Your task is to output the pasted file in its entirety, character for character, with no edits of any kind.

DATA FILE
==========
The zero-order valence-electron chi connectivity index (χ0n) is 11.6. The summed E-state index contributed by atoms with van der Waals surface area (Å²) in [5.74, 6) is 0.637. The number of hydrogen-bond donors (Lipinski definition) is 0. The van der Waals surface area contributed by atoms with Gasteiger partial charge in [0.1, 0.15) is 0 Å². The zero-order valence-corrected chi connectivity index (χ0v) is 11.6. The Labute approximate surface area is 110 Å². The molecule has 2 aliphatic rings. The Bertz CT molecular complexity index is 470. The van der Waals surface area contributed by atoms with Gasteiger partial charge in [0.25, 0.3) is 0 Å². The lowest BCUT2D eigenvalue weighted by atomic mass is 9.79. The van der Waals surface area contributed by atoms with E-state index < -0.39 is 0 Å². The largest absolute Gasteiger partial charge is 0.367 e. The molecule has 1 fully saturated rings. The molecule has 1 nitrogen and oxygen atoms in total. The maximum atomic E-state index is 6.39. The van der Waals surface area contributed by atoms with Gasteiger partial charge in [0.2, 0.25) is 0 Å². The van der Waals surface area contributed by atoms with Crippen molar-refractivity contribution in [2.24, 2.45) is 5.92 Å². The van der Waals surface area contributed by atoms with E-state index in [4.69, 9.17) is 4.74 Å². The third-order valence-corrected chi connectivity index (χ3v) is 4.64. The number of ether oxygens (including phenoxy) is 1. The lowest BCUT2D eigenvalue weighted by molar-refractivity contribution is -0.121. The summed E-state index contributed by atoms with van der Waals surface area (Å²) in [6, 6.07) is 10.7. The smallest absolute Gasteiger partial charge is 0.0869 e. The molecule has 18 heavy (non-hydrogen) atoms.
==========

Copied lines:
The zero-order valence-electron chi connectivity index (χ0n) is 11.6. The summed E-state index contributed by atoms with van der Waals surface area (Å²) in [5.74, 6) is 0.637. The number of hydrogen-bond donors (Lipinski definition) is 0. The van der Waals surface area contributed by atoms with Gasteiger partial charge in [0.1, 0.15) is 0 Å². The zero-order valence-corrected chi connectivity index (χ0v) is 11.6. The Labute approximate surface area is 110 Å². The molecule has 2 aliphatic rings. The Bertz CT molecular complexity index is 470. The van der Waals surface area contributed by atoms with Gasteiger partial charge in [0.25, 0.3) is 0 Å². The lowest BCUT2D eigenvalue weighted by atomic mass is 9.79. The van der Waals surface area contributed by atoms with E-state index < -0.39 is 0 Å². The largest absolute Gasteiger partial charge is 0.367 e. The molecule has 1 fully saturated rings. The molecule has 1 nitrogen and oxygen atoms in total. The maximum atomic E-state index is 6.39. The van der Waals surface area contributed by atoms with Gasteiger partial charge in [0.2, 0.25) is 0 Å². The van der Waals surface area contributed by atoms with Crippen molar-refractivity contribution in [2.24, 2.45) is 5.92 Å². The van der Waals surface area contributed by atoms with E-state index in [4.69, 9.17) is 4.74 Å². The third-order valence-corrected chi connectivity index (χ3v) is 4.64. The number of ether oxygens (including phenoxy) is 1. The lowest BCUT2D eigenvalue weighted by molar-refractivity contribution is -0.121. The summed E-state index contributed by atoms with van der Waals surface area (Å²) in [6, 6.07) is 10.7. The smallest absolute Gasteiger partial charge is 0.0869 e. The molecule has 18 heavy (non-hydrogen) atoms.